Huawei, More than a digital darkroom


Any Android or Apple device can be used as a digital darkroom. What set the Huawei Mate 9 apart for me was the quality of its camera. Huawei's partnership with Leica brings a very capable combination in optics, software, and technology. In fact, after seeing the results I was getting with my original Honor 8 and continued and improved with the Mate 9's camera software combined with the Leica branded dual lenses, I sold my Fujifilm X70. I felt that my phone could now reasonably replace my high end walkabout camera.

I developed this concept a bit further and added a Shoulderpod to better grip the phone as a "proper" camera and mount it to a Ultrapod II mini-tripod. The Mate 9 is now the core of a powerful, yet minimal, travel kit.

Huawei Mate 9, Shoulderpod S1, Pedco Ultrapod

Huawei Sample Images

Here is a sampling of images I've taken with either the Honor 8 or Mate 9 since this summer. The 16-9 aspect pictures in portrait mode were taken specifically for Instagram Stories. 


Sample image taken with a Huawei phone and edited in Snapseed

Sample image taken with a Huawei phone and edited in Snapseed

Sample image taken with a Huawei phone and edited in Snapseed

 Sample image taken with a Huawei phone and edited in Snapseed Sample image taken with a Huawei phone and edited in Snapseed Sample image taken with a Huawei phone and edited in Snapseed 

Sample image taken with a Huawei phone and edited in Snapseed

Sample image taken with a Huawei phone and edited in Snapseed

Sample image taken with a Huawei phone and edited in Snapseed

 Sample image taken with a Huawei phone and edited in Snapseed Sample image taken with a Huawei phone and edited in Snapseed Sample image taken with a Huawei phone and edited in Snapseed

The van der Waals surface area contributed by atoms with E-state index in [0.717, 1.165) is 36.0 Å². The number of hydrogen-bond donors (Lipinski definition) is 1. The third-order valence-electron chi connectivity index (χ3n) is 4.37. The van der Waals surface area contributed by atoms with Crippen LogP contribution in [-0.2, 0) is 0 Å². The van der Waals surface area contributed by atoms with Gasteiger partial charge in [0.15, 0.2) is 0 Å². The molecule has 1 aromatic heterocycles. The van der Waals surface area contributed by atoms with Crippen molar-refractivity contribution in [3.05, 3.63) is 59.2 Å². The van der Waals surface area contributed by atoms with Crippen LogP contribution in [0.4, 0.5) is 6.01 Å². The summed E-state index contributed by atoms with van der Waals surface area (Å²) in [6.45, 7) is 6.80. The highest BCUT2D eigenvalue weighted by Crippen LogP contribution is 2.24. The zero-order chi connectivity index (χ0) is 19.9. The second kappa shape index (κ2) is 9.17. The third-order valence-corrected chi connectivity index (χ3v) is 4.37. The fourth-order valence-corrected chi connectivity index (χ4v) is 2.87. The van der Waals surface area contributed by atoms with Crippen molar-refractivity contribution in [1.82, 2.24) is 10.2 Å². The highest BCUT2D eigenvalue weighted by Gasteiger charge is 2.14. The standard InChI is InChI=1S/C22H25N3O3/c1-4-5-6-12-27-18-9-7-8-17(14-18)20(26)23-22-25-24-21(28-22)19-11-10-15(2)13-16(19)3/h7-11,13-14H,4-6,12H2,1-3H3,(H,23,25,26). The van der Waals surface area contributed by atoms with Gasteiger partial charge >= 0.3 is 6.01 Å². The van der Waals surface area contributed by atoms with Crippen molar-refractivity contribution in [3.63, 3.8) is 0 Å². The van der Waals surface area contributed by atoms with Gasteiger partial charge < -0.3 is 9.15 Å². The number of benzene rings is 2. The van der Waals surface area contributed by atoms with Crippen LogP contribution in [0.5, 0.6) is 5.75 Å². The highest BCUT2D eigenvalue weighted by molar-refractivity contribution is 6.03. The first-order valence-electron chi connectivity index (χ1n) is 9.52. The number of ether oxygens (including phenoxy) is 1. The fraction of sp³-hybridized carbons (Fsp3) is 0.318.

Sample image taken with a Huawei phone and edited in Snapseed Sample image taken with a Huawei phone and edited in Snapseed

Sample image taken with a Huawei phone and edited in SnapseedSample image taken with a Huawei phone and edited in Snapseed Sample image taken with a Huawei phone and edited in Snapseed

Sample image taken with a Huawei phone and edited in Snapseed

Sample image taken with a Huawei phone and edited in Snapseed Sample image taken with a Huawei phone and edited in Snapseed

Sample image taken with a Huawei phone and edited in Snapseed


Family Huawei Parade


I once wrote a about having too many Fuji's. The same is coming true with Huawei. From left to right below are my wife's (used to be mine) Huawei Honor 8, my son's Huawei Honor 6x, and my Huawei Mate 9.

Huawei Honor 8, Honor 6x, Mate 9

They are all sporting great fitting and inexpensive Spigen Rugged Armor Cases which have saved our phones, mine in particular, from gravity.

Spigan Rugged Armor Cases for Huawei Honor 8, Honor 6x, Mate 9

This is my Mate 9 showing the ultimate in single screen configurations. I got tired of swiping left and right to access apps on different screen, so I arranged my most used apps onto a single screen. Frequent apps are place on the screen. Secondary apps are in folders. All are stacked in four columns based on category, which are, from left to right: Huawei Apps, Google Apps, Internet and Media, and Photography. The left two columns contain work and productivity related apps and folders and the right two columns are for media and personal interests. 

Huawei Mate 9 screen

It is all very efficient taking me hours to develop a scheme that will save me milliseconds. Perhaps after a century of daily use I will enjoy the additional time savings.

Of course, just as Fuji releases new cameras which triggers in me another round of gear envy, all our Huaweis have been replaced by newer models. I usually resist temptation to have the latest and greatest and wait for any new product, especially technologies, to be on the market a year or more in order to benefit from patches and updates, and lower pricing and discounts. So I can see a Mate 10 in my future, along with a future Fujifilm cameras, as I am sure I've landed on this combination of Fuji and Huawei to give me some of the best smartphone pricing and photo capabilities for a long time to come.